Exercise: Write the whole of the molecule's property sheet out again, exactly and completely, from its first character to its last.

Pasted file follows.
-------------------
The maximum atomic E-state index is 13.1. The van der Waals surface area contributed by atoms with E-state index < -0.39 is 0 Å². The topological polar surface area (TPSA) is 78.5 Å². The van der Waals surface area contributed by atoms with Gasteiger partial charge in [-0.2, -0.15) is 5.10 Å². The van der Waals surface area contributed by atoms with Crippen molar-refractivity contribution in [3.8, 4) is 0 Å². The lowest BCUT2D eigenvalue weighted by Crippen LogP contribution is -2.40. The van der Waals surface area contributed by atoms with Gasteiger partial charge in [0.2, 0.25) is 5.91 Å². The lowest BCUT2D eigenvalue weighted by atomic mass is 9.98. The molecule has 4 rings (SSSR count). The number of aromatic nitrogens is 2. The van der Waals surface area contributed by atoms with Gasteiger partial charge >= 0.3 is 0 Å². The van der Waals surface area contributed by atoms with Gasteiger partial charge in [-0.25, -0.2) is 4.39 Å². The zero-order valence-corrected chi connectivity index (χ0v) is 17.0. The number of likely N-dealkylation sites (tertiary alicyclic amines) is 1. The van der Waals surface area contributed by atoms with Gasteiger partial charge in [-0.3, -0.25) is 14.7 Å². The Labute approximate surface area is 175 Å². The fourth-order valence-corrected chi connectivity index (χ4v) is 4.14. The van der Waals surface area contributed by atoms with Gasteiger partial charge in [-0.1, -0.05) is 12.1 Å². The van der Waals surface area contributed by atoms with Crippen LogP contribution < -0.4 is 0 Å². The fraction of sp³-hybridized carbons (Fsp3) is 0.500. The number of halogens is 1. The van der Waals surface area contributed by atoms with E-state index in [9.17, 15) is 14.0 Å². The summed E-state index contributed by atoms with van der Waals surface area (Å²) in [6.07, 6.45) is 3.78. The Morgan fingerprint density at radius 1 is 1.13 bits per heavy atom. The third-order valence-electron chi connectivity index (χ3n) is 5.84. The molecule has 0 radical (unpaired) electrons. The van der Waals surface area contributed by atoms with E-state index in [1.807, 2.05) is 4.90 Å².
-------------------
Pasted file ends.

The maximum atomic E-state index is 13.1. The van der Waals surface area contributed by atoms with E-state index < -0.39 is 0 Å². The topological polar surface area (TPSA) is 78.5 Å². The van der Waals surface area contributed by atoms with Gasteiger partial charge in [-0.2, -0.15) is 5.10 Å². The van der Waals surface area contributed by atoms with Crippen molar-refractivity contribution in [3.8, 4) is 0 Å². The lowest BCUT2D eigenvalue weighted by Crippen LogP contribution is -2.40. The van der Waals surface area contributed by atoms with Gasteiger partial charge in [0.2, 0.25) is 5.91 Å². The lowest BCUT2D eigenvalue weighted by atomic mass is 9.98. The molecule has 4 rings (SSSR count). The number of aromatic nitrogens is 2. The van der Waals surface area contributed by atoms with Gasteiger partial charge >= 0.3 is 0 Å². The van der Waals surface area contributed by atoms with Gasteiger partial charge in [-0.25, -0.2) is 4.39 Å². The zero-order valence-corrected chi connectivity index (χ0v) is 17.0. The number of likely N-dealkylation sites (tertiary alicyclic amines) is 1. The van der Waals surface area contributed by atoms with Gasteiger partial charge in [-0.3, -0.25) is 14.7 Å². The Labute approximate surface area is 175 Å². The fourth-order valence-corrected chi connectivity index (χ4v) is 4.14. The van der Waals surface area contributed by atoms with Gasteiger partial charge in [-0.1, -0.05) is 12.1 Å². The van der Waals surface area contributed by atoms with Crippen LogP contribution < -0.4 is 0 Å². The fraction of sp³-hybridized carbons (Fsp3) is 0.500. The number of halogens is 1. The van der Waals surface area contributed by atoms with E-state index in [9.17, 15) is 14.0 Å². The summed E-state index contributed by atoms with van der Waals surface area (Å²) in [6.07, 6.45) is 3.78. The Morgan fingerprint density at radius 1 is 1.13 bits per heavy atom. The third-order valence-electron chi connectivity index (χ3n) is 5.84. The molecule has 0 radical (unpaired) electrons. The van der Waals surface area contributed by atoms with E-state index in [1.807, 2.05) is 4.90 Å².